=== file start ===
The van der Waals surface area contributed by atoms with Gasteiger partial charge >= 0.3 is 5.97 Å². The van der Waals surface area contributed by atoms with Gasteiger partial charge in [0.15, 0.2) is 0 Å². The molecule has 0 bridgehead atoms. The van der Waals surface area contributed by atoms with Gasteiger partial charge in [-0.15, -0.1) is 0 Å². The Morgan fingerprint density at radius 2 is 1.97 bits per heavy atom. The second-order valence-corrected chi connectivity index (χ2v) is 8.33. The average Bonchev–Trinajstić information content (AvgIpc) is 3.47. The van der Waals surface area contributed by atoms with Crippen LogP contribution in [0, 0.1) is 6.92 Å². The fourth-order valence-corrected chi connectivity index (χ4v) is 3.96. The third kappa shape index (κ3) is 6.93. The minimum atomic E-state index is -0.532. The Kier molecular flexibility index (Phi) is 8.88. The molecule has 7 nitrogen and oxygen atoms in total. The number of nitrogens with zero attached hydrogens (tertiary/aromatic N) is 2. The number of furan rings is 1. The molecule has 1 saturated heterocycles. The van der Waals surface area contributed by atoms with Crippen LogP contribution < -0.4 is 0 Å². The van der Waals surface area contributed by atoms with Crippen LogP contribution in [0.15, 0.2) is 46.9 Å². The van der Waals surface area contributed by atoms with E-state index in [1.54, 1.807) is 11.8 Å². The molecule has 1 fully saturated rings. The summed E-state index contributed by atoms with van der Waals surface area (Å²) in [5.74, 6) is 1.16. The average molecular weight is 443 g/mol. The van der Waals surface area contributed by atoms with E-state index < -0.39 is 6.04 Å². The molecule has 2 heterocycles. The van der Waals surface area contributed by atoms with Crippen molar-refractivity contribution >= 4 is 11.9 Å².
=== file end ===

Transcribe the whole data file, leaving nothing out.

The van der Waals surface area contributed by atoms with Gasteiger partial charge >= 0.3 is 5.97 Å². The van der Waals surface area contributed by atoms with Gasteiger partial charge in [0.15, 0.2) is 0 Å². The molecule has 0 bridgehead atoms. The van der Waals surface area contributed by atoms with Gasteiger partial charge in [-0.15, -0.1) is 0 Å². The Morgan fingerprint density at radius 2 is 1.97 bits per heavy atom. The second-order valence-corrected chi connectivity index (χ2v) is 8.33. The average Bonchev–Trinajstić information content (AvgIpc) is 3.47. The van der Waals surface area contributed by atoms with Crippen LogP contribution in [0, 0.1) is 6.92 Å². The fourth-order valence-corrected chi connectivity index (χ4v) is 3.96. The third kappa shape index (κ3) is 6.93. The minimum atomic E-state index is -0.532. The Kier molecular flexibility index (Phi) is 8.88. The molecule has 7 nitrogen and oxygen atoms in total. The number of nitrogens with zero attached hydrogens (tertiary/aromatic N) is 2. The number of furan rings is 1. The molecule has 1 saturated heterocycles. The van der Waals surface area contributed by atoms with Crippen LogP contribution < -0.4 is 0 Å². The van der Waals surface area contributed by atoms with Crippen LogP contribution in [0.15, 0.2) is 46.9 Å². The van der Waals surface area contributed by atoms with E-state index in [1.54, 1.807) is 11.8 Å². The molecule has 1 fully saturated rings. The summed E-state index contributed by atoms with van der Waals surface area (Å²) in [5.74, 6) is 1.16. The average molecular weight is 443 g/mol. The van der Waals surface area contributed by atoms with E-state index < -0.39 is 6.04 Å². The molecule has 2 heterocycles. The van der Waals surface area contributed by atoms with Crippen molar-refractivity contribution >= 4 is 11.9 Å².